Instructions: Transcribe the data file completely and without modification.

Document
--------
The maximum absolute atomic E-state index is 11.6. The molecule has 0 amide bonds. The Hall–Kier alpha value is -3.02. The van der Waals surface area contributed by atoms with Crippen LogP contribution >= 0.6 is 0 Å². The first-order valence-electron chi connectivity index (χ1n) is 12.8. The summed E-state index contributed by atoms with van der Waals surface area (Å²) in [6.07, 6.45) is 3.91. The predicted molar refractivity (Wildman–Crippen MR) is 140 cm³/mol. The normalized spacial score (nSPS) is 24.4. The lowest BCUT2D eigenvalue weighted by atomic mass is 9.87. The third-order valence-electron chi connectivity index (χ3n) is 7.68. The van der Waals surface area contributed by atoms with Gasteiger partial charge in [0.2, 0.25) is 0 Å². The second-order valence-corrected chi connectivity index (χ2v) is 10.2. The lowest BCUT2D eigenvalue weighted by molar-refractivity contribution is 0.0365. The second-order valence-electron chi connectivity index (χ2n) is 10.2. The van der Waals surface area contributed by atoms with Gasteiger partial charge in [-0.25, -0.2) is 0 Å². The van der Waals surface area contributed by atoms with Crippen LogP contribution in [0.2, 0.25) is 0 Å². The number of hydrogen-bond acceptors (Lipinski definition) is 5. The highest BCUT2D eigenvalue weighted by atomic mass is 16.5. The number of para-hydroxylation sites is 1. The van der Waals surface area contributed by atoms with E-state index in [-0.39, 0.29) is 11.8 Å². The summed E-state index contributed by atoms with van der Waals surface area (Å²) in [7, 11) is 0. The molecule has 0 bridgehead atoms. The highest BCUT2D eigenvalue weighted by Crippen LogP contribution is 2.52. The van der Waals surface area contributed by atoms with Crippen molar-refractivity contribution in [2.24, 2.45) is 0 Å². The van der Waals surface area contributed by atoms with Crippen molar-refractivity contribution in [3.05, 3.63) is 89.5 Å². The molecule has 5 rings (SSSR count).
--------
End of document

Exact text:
The maximum absolute atomic E-state index is 11.6. The molecule has 0 amide bonds. The Hall–Kier alpha value is -3.02. The van der Waals surface area contributed by atoms with Crippen LogP contribution >= 0.6 is 0 Å². The first-order valence-electron chi connectivity index (χ1n) is 12.8. The summed E-state index contributed by atoms with van der Waals surface area (Å²) in [6.07, 6.45) is 3.91. The predicted molar refractivity (Wildman–Crippen MR) is 140 cm³/mol. The normalized spacial score (nSPS) is 24.4. The lowest BCUT2D eigenvalue weighted by atomic mass is 9.87. The third-order valence-electron chi connectivity index (χ3n) is 7.68. The van der Waals surface area contributed by atoms with Gasteiger partial charge in [0.2, 0.25) is 0 Å². The second-order valence-corrected chi connectivity index (χ2v) is 10.2. The lowest BCUT2D eigenvalue weighted by molar-refractivity contribution is 0.0365. The second-order valence-electron chi connectivity index (χ2n) is 10.2. The van der Waals surface area contributed by atoms with Gasteiger partial charge in [-0.25, -0.2) is 0 Å². The van der Waals surface area contributed by atoms with Crippen LogP contribution in [0.2, 0.25) is 0 Å². The number of hydrogen-bond acceptors (Lipinski definition) is 5. The highest BCUT2D eigenvalue weighted by atomic mass is 16.5. The number of para-hydroxylation sites is 1. The van der Waals surface area contributed by atoms with E-state index in [-0.39, 0.29) is 11.8 Å². The summed E-state index contributed by atoms with van der Waals surface area (Å²) in [7, 11) is 0. The molecule has 0 bridgehead atoms. The highest BCUT2D eigenvalue weighted by Crippen LogP contribution is 2.52. The van der Waals surface area contributed by atoms with Crippen molar-refractivity contribution in [2.24, 2.45) is 0 Å². The van der Waals surface area contributed by atoms with Crippen molar-refractivity contribution in [3.05, 3.63) is 89.5 Å². The molecule has 5 rings (SSSR count).